Nigeria to send more experts under 1987 scheme


29-September-2012

Mr Oyateru and Mr Loustau-Lalanne exchange documents after signing the agreement

Nigerian high commissioner Solomon Akintola Oyateru signed the agreement with ambassador Maurice Loustau-Lalanne at the Ministry of Foreign Affairs’ Mont Fleuri headquarters.

He said the existing cordial relations between the two countries have continued to be reinforced by the nations’ “common aspirations and desires to bring our two peoples together for a mutually beneficial relation”.

He recalled the Technical Aid Corps (Tac) was conceived in 1987 to share Nigeria’s development and experience with other African, Caribbean and Pacific (ACP) countries in their quest for manpower development.

He said since then Tac has deployed over 5,000 volunteers to over 40 ACP countries and the demand is growing, with requests from non-ACP countries, Seychelles started to get some in 2007 with the first batch of seven professionals.

At the moment there are five Nigerians under the programme here who will be joined by two engineers and a doctor soon.

Mr Oyateru said the agreement marked “another milestone in the country’s bilateral relations”.

He said Nigeria is currently limiting deployment to countries complying with the obligations of the scheme, and commended Seychelles for “being among the recipients that are abiding by the tenets of the Tac agreements.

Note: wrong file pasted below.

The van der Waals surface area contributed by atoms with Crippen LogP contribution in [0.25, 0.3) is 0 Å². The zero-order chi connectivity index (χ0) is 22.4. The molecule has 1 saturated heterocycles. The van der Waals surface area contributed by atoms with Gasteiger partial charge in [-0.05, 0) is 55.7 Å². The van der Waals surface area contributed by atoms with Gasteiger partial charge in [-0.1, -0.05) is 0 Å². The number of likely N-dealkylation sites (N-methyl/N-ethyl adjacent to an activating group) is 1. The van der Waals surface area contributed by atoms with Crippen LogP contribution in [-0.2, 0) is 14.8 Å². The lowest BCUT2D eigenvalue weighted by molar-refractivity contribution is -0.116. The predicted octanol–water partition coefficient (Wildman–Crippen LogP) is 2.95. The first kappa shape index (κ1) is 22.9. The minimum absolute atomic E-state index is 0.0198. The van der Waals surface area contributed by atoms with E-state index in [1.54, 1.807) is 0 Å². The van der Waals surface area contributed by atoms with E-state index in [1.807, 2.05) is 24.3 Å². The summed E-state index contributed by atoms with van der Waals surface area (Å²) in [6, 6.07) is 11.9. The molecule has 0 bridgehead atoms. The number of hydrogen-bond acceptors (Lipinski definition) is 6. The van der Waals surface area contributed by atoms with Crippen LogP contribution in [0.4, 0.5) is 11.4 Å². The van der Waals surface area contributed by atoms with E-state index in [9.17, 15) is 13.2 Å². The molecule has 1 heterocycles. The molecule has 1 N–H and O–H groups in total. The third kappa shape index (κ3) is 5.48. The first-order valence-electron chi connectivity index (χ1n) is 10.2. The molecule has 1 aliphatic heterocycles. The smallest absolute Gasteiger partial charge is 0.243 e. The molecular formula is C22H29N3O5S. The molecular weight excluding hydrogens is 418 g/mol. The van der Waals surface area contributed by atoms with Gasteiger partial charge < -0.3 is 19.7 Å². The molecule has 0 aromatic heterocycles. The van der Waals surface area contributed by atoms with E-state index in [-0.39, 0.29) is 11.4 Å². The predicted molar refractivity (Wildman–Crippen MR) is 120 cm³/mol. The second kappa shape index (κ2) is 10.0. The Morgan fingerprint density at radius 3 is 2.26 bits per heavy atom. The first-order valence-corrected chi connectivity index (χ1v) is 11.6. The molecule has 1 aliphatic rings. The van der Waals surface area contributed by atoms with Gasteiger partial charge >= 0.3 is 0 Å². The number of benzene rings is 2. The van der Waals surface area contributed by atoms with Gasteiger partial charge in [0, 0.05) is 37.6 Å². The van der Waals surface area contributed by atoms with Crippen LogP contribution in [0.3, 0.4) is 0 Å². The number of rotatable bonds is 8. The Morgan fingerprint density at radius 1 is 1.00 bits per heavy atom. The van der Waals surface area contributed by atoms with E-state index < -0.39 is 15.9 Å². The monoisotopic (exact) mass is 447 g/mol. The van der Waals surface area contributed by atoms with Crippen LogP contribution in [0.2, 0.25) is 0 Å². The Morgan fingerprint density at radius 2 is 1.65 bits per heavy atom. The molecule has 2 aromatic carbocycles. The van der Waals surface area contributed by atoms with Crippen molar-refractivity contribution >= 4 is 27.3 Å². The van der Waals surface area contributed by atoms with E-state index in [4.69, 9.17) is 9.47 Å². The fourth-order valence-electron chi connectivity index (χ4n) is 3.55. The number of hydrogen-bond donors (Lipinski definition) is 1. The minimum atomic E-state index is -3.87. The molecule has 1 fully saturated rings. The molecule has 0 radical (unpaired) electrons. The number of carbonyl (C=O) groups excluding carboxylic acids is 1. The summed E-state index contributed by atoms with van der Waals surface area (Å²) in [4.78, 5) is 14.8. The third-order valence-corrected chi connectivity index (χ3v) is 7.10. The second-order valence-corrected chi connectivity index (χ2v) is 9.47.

Nigerian architect Samuel Odaware working at the Ministry of Land Use and Housing yesterday. He is one of the people here under the Tac scheme

Mr Loustau-Lalanne – who is also the principal secretary for foreign affairs – explained that once they arrive here, Seychelles government gives them a stipend, accommodation, medical cover and passage back to Nigeria at the end of their terms.

“We choose the areas we want support in and Nigeria selects the right individuals and pays for their passage here and continues to pay their salaries,” he said.

The experts are usually in the ministries of land use and housing, health and education.

He said Seychelles is happy that when the Nigerians come here they have interacted with the local community and have been taking part – through the Association of Nigerians in Seychelles – in community activities, for example tree planting as was seen during the greening of Victoria when they planted now-fully grown indigenous trees.

He thanked the government of Nigeria for its continued cooperation with Seychelles.

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